The University of North Carolina announced Thursday the promotion of Amy Herman to oversee the athletic department's compliance program and is in the process of adding another position in the department, athletic director Dick Baddour said.
Herman, who has worked at UNC for 11 years and has been assistant athletic director for compliance, will be promoted to associate director of athletics for compliance, effective Feb. 1.
Baddour cited Herman's exemplary work during the ongoing NCAA investigation into the football program, which began in July, as a reason for the promotion.
"We clearly needed her expertise during this investigation, and she did outstanding work for us," Baddour said.
The promotion for Herman comes as the school awaits word of whether it will be sanctioned by the NCAA for numerous violations that occurred in the football program.
Fourteen players missed at least one game, and seven missed the entire 2010 season in connection with probes into acceptance of impermissible benefits and academic misconduct.
The promotion comes with a new role for Herman but not a pay raise, Baddour said. Previously, Herman's duties included administrative responsibilities for the grant-in-aid program and compliance issues.
The new hire, which Baddour expects to have completed within the next month, will concentrate on the grant-in-aid, or scholarship, portion of compliance.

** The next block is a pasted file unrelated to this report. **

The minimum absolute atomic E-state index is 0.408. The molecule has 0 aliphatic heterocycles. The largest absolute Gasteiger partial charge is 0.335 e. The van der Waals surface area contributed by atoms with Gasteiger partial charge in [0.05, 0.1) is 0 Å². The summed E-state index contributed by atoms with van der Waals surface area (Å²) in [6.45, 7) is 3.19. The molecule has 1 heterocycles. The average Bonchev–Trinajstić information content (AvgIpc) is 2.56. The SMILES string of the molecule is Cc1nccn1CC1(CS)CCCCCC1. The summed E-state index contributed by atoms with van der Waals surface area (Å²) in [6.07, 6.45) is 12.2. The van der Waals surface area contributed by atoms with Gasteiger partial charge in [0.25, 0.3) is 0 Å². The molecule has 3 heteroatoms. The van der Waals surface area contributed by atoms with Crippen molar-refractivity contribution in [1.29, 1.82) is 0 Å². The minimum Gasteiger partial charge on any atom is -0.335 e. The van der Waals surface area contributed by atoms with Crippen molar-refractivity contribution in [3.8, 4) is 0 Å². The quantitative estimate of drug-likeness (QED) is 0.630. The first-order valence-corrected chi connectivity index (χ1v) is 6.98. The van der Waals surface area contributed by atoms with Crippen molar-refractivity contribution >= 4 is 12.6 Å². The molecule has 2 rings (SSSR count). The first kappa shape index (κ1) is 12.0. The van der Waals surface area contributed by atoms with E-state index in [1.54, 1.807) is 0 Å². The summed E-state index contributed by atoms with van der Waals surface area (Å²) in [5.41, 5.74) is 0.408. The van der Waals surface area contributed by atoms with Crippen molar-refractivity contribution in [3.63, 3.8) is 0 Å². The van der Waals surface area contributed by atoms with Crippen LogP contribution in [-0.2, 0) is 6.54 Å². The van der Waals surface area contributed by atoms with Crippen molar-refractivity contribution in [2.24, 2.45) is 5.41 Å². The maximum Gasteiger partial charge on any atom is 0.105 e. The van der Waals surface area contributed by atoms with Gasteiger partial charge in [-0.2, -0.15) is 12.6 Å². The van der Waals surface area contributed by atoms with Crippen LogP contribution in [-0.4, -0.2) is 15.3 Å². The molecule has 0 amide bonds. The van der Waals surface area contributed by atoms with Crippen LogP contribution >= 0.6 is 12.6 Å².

Herman will be responsible for making sure the athletic department is in compliance with NCAA rules and regulations. She will focus on prevention and education programs for student-athletes and coaches for all sports, Baddour said.
The new position in the compliance department was created during the budget process last May, according to Baddour, before the NCAA investigation started. Herman will make the hire, Baddour said, and continue to report to senior associate AD Larry Gallo.
Baddour praised Herman as "extremely knowledgeable" and said she was part of the solution during the NCAA investigation, not a reason for the problems, which included a former academic tutor providing impermissible help on written assignments.
"You can't look at compliance as under any one person's watch," Baddour said. "If you want to put it on somebody's watch, it's on my watch.
"The responsibility for the violations that occurred rest with a lot of people, foremost with those who committed them."
Baddour did not give a timetable for when the NCAA would close the investigation.
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